Chapter 49 of Tanya is about how our love for Him comes from an appreciation and reflection of all that G-d does for us; His tremendous love for us.
Chapter 50 of Tanya is also about the love of G-d that comes from Gevurah, fire; which derives from intellectual comprehension, related to Binah Ila'ah (Week 51) of G-d's greatness.
Chapter 51 of Tanya is about how Hashem is everywhere, yet the Shechinah is more concentrated in certain parts of the body, like the head:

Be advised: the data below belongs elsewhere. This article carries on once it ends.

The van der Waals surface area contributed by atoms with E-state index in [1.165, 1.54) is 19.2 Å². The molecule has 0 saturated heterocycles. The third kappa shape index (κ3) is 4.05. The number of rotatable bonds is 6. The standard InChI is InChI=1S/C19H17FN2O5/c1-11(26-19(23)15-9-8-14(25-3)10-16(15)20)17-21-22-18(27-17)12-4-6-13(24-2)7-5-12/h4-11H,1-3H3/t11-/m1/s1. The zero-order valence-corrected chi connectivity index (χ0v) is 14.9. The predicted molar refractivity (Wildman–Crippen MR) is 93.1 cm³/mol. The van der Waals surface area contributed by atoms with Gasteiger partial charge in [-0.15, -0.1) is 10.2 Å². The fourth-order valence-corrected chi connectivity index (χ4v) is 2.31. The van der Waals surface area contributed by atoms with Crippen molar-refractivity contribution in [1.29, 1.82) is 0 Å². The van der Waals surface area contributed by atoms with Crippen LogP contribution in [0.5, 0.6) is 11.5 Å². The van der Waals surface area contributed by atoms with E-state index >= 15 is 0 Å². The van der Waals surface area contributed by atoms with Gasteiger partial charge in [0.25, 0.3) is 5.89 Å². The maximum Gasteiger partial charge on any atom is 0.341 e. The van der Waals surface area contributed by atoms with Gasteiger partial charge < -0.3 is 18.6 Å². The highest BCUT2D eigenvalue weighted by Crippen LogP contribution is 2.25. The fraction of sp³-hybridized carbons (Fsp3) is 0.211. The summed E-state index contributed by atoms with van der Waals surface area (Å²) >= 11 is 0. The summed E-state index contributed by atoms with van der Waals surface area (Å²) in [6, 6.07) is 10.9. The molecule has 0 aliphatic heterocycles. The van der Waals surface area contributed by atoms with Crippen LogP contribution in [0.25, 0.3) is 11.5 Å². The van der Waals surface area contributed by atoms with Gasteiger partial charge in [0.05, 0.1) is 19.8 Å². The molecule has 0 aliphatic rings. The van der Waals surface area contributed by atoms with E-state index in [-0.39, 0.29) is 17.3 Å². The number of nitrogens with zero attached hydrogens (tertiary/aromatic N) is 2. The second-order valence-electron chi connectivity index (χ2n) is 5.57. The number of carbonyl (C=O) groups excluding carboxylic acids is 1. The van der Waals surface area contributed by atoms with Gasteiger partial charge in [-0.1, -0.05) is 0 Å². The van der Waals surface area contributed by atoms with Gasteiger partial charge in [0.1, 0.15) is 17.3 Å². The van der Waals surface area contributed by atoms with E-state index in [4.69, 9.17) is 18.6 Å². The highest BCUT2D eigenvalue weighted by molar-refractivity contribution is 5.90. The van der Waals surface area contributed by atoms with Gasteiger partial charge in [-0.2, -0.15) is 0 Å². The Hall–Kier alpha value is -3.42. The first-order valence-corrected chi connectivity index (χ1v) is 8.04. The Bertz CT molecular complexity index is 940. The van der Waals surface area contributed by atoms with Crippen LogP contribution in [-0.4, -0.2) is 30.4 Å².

It is with reference to the flow of all the 613 kinds of powers and vitalities from the concealment of the soul into the body in the process of animating it, that it has been said that the principal dwelling place and abode of this flow of life and of this manifestation is situated entirely in the brains of the head. Therefore they first receive the power and vitality appropriate to them acccording to their disposition and character, namely, ChaBaD (chochmah, binah, da'at) and the faculty of thought, and all that pertains to the brains; and not only this, but also the sum-total of all the streams of vitality flowing to the other organs is also contained and is clothed in the brain that is in the head. It is there that the core and root of the said manifest flow of the light and vitality of the whole soul are to be found. From there a radiation is diffused to all the other organs, each of which receives the power and vitality appropriate to it in accordance with its disposition and character: the faculty of sight reveals itself in the eye, and the faculty of hearing manifests itself in the ear, and so forth. But all the powers flow from the brain, as is known, for therein is located the principal dwelling-place of the whole soul, in its manifest aspect, since the sum-total of the vitality that is diffused from it is revealed there. Only, the [individual] powers of the said general vitality shine forth and are radiated from there into all the organs of the body, much in the same manner as light radiates from the sun and penetrates rooms within rooms. (Even the heart receives vitality from the brain; hence the brain has an intrinsic supremacy over it, as has been explained above. )